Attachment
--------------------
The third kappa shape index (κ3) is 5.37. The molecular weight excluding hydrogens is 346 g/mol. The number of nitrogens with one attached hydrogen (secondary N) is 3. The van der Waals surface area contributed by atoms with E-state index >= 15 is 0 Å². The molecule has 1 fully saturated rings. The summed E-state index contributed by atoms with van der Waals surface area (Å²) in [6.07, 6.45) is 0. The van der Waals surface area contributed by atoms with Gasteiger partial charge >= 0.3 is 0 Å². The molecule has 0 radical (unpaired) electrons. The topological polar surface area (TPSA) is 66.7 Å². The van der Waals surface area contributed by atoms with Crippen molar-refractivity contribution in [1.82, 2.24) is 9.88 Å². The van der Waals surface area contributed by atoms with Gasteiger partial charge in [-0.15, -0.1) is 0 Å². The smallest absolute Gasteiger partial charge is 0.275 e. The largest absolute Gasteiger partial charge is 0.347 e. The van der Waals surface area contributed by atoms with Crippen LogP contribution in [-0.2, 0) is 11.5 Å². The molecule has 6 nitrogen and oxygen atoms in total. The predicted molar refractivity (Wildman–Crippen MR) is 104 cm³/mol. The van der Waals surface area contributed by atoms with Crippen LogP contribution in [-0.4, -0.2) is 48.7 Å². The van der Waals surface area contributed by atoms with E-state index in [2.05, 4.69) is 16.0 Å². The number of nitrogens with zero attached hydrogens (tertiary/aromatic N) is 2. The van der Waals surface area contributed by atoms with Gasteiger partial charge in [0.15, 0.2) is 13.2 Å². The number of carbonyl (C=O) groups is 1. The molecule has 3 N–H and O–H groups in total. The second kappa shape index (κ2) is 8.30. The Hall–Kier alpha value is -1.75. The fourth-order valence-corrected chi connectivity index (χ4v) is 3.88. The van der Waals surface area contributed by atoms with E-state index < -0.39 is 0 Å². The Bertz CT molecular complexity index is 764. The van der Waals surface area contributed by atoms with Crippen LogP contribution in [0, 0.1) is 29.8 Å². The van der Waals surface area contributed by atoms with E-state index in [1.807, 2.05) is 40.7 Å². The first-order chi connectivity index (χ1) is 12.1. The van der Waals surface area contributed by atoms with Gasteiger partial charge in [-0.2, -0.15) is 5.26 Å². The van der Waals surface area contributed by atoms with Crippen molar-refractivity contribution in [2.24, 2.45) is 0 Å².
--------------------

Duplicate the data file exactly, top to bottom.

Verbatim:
The third kappa shape index (κ3) is 5.37. The molecular weight excluding hydrogens is 346 g/mol. The number of nitrogens with one attached hydrogen (secondary N) is 3. The van der Waals surface area contributed by atoms with E-state index >= 15 is 0 Å². The molecule has 1 fully saturated rings. The summed E-state index contributed by atoms with van der Waals surface area (Å²) in [6.07, 6.45) is 0. The van der Waals surface area contributed by atoms with Gasteiger partial charge >= 0.3 is 0 Å². The molecule has 0 radical (unpaired) electrons. The topological polar surface area (TPSA) is 66.7 Å². The van der Waals surface area contributed by atoms with Crippen molar-refractivity contribution in [1.82, 2.24) is 9.88 Å². The van der Waals surface area contributed by atoms with Gasteiger partial charge in [-0.15, -0.1) is 0 Å². The smallest absolute Gasteiger partial charge is 0.275 e. The largest absolute Gasteiger partial charge is 0.347 e. The van der Waals surface area contributed by atoms with Crippen LogP contribution in [-0.2, 0) is 11.5 Å². The molecule has 6 nitrogen and oxygen atoms in total. The predicted molar refractivity (Wildman–Crippen MR) is 104 cm³/mol. The van der Waals surface area contributed by atoms with Crippen LogP contribution in [-0.4, -0.2) is 48.7 Å². The van der Waals surface area contributed by atoms with E-state index in [2.05, 4.69) is 16.0 Å². The number of nitrogens with zero attached hydrogens (tertiary/aromatic N) is 2. The van der Waals surface area contributed by atoms with Gasteiger partial charge in [0.15, 0.2) is 13.2 Å². The number of carbonyl (C=O) groups is 1. The molecule has 3 N–H and O–H groups in total. The second kappa shape index (κ2) is 8.30. The Hall–Kier alpha value is -1.75. The fourth-order valence-corrected chi connectivity index (χ4v) is 3.88. The van der Waals surface area contributed by atoms with E-state index < -0.39 is 0 Å². The Bertz CT molecular complexity index is 764. The van der Waals surface area contributed by atoms with Crippen LogP contribution in [0, 0.1) is 29.8 Å². The van der Waals surface area contributed by atoms with E-state index in [1.807, 2.05) is 40.7 Å². The first-order chi connectivity index (χ1) is 12.1. The van der Waals surface area contributed by atoms with Gasteiger partial charge in [-0.2, -0.15) is 5.26 Å². The van der Waals surface area contributed by atoms with Crippen molar-refractivity contribution in [2.24, 2.45) is 0 Å².